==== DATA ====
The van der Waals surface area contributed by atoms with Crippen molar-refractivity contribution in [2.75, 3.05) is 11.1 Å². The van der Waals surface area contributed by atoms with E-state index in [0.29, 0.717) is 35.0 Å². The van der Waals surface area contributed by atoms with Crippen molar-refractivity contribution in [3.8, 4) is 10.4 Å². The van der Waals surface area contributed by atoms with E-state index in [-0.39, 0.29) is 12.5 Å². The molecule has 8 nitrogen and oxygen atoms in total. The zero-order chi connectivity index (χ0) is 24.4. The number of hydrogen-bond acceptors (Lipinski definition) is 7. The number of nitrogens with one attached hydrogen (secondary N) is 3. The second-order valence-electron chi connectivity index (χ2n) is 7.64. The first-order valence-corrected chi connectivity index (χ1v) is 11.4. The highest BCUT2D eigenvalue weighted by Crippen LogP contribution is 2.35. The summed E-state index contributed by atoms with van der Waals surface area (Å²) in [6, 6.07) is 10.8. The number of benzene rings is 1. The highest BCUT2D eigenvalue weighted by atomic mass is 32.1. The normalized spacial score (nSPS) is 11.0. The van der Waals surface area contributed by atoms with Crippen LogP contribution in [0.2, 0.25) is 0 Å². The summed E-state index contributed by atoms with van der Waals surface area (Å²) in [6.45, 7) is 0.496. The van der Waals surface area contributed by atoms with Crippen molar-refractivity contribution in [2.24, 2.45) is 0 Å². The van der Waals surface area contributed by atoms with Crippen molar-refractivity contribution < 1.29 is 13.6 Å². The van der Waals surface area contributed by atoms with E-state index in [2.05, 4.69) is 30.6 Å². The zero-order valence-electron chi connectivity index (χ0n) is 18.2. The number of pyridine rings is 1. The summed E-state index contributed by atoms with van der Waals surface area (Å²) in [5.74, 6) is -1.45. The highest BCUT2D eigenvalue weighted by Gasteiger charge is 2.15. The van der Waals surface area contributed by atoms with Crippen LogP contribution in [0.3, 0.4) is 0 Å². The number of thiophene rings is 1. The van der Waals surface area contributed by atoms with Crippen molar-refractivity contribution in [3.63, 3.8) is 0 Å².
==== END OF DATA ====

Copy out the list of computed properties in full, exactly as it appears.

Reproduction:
The van der Waals surface area contributed by atoms with Crippen molar-refractivity contribution in [2.75, 3.05) is 11.1 Å². The van der Waals surface area contributed by atoms with E-state index in [0.29, 0.717) is 35.0 Å². The van der Waals surface area contributed by atoms with Crippen molar-refractivity contribution in [3.8, 4) is 10.4 Å². The van der Waals surface area contributed by atoms with E-state index in [-0.39, 0.29) is 12.5 Å². The molecule has 8 nitrogen and oxygen atoms in total. The zero-order chi connectivity index (χ0) is 24.4. The number of hydrogen-bond acceptors (Lipinski definition) is 7. The number of nitrogens with one attached hydrogen (secondary N) is 3. The second-order valence-electron chi connectivity index (χ2n) is 7.64. The first-order valence-corrected chi connectivity index (χ1v) is 11.4. The highest BCUT2D eigenvalue weighted by Crippen LogP contribution is 2.35. The summed E-state index contributed by atoms with van der Waals surface area (Å²) in [6, 6.07) is 10.8. The number of benzene rings is 1. The highest BCUT2D eigenvalue weighted by atomic mass is 32.1. The normalized spacial score (nSPS) is 11.0. The van der Waals surface area contributed by atoms with Crippen LogP contribution in [0.2, 0.25) is 0 Å². The summed E-state index contributed by atoms with van der Waals surface area (Å²) in [6.45, 7) is 0.496. The van der Waals surface area contributed by atoms with Crippen molar-refractivity contribution in [2.24, 2.45) is 0 Å². The van der Waals surface area contributed by atoms with Crippen molar-refractivity contribution < 1.29 is 13.6 Å². The van der Waals surface area contributed by atoms with E-state index in [2.05, 4.69) is 30.6 Å². The zero-order valence-electron chi connectivity index (χ0n) is 18.2. The number of pyridine rings is 1. The summed E-state index contributed by atoms with van der Waals surface area (Å²) in [5.74, 6) is -1.45. The highest BCUT2D eigenvalue weighted by Gasteiger charge is 2.15. The van der Waals surface area contributed by atoms with Crippen LogP contribution in [0.3, 0.4) is 0 Å². The number of thiophene rings is 1. The van der Waals surface area contributed by atoms with Crippen molar-refractivity contribution in [3.63, 3.8) is 0 Å².